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“Psychometric properties of the Norwegian foot function index revised short form”

Abstract

Background

Foot disorders affect up to one quarter of the adult population. Plantar fasciopathy is a common cause of foot pain associated with decreased activity level and quality of life. Patient-reported outcome measures are important in assessing the burden of a condition as well as in research on the effects of interventions. The Foot Function Index revised short form (FFI-RS) is a region specific questionnaire frequently used in research. This study aimed to cross-culturally adapt the FFI-RS into Norwegian and to test its psychometric properties.

Methods

The FFI-RS was translated into Norwegian (FFI-RSN) following international guidelines. 139 patients with foot disorders (88% with plantar fasciopathy) were included at baseline to measure internal consistency, explorative factor analysis, construct validity and floor and ceiling effects. 54 patients were included after 1 week for test-retest reliability and smallest detectable change analyses. 100 patients were included for responsiveness and minimal important change at 3 months.

Results

Cronbach’s alpha for internal consistency was 0.97 and factor analysis supported the use of the total score of the FFI-RSN. Two out of three predefined hypotheses were confirmed by assessing the construct validity with Spearman’s correlation coefficient. Quadratic weighted Kappa for test-retest reliability showed 0.91 (95% CI 0.86–0.96) and the smallest detectable change was 6.5%. The minimal important change was 8.4% and the area under the receiver operating characteristic curve for responsiveness was 0.78 (95% CI 0.69–0.87). We found no floor or ceiling effects on the total score of the FFI-RSN.

Conclusions

The present study showed excellent reliability of the FFI-RSN and supports the use of the total score of the questionnaire. Furthermore, we found the FFI-RSN to have acceptable responsiveness in relation to change in general health. Smallest detectable change, minimal important change and responsiveness were presented as novel results of the total score of the FFI-RS. FFI-RSN can be used to evaluate global foot health in clinical or research settings with Norwegian patients suffering from plantar fasciopathy.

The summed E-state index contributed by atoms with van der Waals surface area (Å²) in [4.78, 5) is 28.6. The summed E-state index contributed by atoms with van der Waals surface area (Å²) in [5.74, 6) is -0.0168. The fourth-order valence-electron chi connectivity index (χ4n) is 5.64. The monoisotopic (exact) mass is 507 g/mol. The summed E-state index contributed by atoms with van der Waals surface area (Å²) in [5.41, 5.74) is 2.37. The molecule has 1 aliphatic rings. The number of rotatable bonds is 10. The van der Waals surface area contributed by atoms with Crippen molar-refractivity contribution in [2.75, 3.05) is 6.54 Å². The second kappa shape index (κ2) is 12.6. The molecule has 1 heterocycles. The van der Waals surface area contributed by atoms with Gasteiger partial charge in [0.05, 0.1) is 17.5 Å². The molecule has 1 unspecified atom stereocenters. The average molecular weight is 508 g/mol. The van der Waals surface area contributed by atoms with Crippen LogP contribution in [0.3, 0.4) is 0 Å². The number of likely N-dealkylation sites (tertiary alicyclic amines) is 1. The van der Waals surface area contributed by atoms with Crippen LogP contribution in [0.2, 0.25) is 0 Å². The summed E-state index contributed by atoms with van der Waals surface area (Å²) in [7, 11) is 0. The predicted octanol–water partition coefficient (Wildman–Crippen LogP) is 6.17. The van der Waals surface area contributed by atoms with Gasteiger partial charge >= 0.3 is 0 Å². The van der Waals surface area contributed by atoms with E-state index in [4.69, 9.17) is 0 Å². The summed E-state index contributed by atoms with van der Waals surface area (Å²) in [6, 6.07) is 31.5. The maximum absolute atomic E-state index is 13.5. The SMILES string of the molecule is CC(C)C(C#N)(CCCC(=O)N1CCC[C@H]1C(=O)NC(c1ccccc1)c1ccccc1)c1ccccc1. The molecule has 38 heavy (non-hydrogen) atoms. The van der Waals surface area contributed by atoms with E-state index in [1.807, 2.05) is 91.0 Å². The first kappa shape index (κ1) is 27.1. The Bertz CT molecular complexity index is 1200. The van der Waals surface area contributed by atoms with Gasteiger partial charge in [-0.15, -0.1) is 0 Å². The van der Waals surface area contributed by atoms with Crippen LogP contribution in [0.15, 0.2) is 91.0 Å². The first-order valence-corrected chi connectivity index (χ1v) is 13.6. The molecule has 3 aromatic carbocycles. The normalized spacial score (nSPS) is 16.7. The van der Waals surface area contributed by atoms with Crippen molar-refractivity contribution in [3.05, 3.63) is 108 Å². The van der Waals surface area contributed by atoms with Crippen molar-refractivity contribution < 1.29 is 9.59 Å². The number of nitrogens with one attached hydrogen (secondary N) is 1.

Trial registration

Clinical Trials.gov NCT04207164. Initial release 01.11.19.

Peer Review reports

Background

Foot disorders are common and about 15–25% of the adult population experience foot pain that may affect their gait, balance and functional activities [1, 2]. The prevalence of foot pain increases with age and obesity (Body Mass Index > 30) and is more frequent among females. After adjusting for gender, age and BMI, patients with foot pain still score low on health related quality of life measures [2]. Plantar fasciopathy is a common foot disorder, although the prevalence is unclear, it is estimated at around 7%. This condition affects active and inactive persons and both genders equally [3]. Symptoms of depression, anxiety and stress are significantly associated with plantar fasciopathy, and in turn with poorer treatment outcome [4, 5].